Six players joined the brotherhood through the 2017 NFL Draft in April. Looking to bolster the pass rush, the Falcons traded up to select UCLA defensive end Takkarist McKinley in the first round. A firey competitor, McKinley adds another talented young player to Atlanta's defensive line. The club picked linebacker Duke Riley of LSU in the third round, giving them another speedy and passionate player for front seven. Switching gears to offense in the fourth round, the Falcons selected an offensive guard with NFL lineage in Oregon State's Sean Harlow. Looking to split their six picks, Quinn and Dimitroff selected San Diego State safety Damontae Kazee as the first of three fifth round picks, followed by Wyoming running back Brian Hill, and Drake tight end Eric Saubert.

In his first season at the helm Quinn led the team to a 5-0 start, becoming the first coach in franchise history to begin his career with five straight wins. Despite a mid-season slump, Quinn rallied the Falcons to wins in two of their final three games to close out the season with an 8-8 record. His defensive background was crucial in helping Atlanta improve from 32nd in total defense to 16th over one year.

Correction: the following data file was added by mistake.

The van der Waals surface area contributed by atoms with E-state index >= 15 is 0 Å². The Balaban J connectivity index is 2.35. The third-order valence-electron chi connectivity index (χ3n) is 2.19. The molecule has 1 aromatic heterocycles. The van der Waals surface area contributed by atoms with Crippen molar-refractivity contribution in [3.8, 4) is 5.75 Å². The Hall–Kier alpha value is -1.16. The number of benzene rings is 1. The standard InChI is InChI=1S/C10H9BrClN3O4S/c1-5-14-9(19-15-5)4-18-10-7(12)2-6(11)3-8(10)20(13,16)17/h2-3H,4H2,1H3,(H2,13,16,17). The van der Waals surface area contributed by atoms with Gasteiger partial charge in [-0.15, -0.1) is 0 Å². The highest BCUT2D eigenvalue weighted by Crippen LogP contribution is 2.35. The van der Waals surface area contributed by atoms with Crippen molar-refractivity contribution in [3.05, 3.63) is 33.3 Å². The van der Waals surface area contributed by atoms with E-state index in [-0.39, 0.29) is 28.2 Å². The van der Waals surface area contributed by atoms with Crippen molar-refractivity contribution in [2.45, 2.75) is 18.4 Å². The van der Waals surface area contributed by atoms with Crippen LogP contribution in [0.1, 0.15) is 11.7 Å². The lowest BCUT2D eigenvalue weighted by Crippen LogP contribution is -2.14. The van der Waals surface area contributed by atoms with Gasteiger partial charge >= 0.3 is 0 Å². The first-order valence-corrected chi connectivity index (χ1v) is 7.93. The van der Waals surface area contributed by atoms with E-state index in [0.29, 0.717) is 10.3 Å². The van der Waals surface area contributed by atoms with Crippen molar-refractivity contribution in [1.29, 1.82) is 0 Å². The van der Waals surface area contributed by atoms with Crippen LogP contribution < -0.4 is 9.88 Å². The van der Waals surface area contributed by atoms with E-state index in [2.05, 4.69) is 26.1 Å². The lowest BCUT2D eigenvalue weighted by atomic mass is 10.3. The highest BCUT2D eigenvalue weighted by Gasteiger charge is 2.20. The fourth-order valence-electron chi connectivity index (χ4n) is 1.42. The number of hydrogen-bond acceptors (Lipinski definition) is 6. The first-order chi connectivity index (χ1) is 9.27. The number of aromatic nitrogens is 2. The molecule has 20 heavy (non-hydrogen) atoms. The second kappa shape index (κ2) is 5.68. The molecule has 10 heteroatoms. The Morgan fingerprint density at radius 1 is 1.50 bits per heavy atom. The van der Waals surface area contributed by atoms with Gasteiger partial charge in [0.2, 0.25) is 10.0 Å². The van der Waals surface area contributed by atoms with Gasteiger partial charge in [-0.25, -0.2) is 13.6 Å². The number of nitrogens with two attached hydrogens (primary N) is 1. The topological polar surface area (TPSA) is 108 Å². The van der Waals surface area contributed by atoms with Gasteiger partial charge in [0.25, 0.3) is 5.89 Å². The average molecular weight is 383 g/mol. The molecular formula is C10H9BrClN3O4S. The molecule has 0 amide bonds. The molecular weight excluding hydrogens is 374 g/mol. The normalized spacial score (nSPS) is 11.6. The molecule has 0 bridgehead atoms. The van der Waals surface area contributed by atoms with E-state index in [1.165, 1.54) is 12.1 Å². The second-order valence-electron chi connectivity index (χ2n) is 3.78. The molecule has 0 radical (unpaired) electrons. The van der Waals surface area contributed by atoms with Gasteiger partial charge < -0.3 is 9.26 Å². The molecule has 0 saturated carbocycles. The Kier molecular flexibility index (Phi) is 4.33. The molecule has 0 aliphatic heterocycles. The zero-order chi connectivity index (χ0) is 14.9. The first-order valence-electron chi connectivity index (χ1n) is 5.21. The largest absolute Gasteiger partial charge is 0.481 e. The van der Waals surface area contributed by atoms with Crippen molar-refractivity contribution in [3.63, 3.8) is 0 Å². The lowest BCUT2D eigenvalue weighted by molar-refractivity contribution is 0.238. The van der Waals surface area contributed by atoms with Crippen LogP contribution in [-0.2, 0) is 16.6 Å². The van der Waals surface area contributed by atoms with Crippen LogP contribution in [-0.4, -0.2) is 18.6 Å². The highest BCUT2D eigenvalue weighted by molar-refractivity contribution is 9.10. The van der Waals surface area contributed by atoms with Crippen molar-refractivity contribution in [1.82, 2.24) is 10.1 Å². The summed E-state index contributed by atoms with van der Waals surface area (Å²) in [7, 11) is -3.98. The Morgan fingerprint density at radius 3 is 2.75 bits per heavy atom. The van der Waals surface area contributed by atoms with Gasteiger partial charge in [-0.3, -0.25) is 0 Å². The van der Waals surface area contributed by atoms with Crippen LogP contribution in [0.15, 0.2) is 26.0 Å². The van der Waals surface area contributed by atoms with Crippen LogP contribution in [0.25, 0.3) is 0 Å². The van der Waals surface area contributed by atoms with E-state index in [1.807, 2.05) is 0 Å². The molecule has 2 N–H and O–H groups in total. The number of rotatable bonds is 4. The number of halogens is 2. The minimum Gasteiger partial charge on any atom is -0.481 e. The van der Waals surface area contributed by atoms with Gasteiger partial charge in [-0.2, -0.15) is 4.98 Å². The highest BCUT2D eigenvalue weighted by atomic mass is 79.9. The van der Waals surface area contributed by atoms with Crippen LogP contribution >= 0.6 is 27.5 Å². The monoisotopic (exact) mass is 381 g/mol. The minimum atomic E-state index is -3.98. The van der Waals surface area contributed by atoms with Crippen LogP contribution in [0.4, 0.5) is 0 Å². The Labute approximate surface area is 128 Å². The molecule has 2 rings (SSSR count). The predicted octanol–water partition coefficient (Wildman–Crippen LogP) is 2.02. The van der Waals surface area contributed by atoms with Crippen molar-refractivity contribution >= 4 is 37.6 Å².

Quinn headed into his second offseason with the team, contining to seek and craft a roster that highlighted speed and physicality. The team re-signed core veterans DE Adrian Clayborn and LB Philip Wheeler. These players exemplified Quinn’s fast and physical motto during his first season with the team. The Falcons also went out and added several players during the 2016 offseason who will added substance to Quinn’s program: DE Derrick Shelby, Mack, LB Sean Weatherspoon and OLB Courtney Upshaw.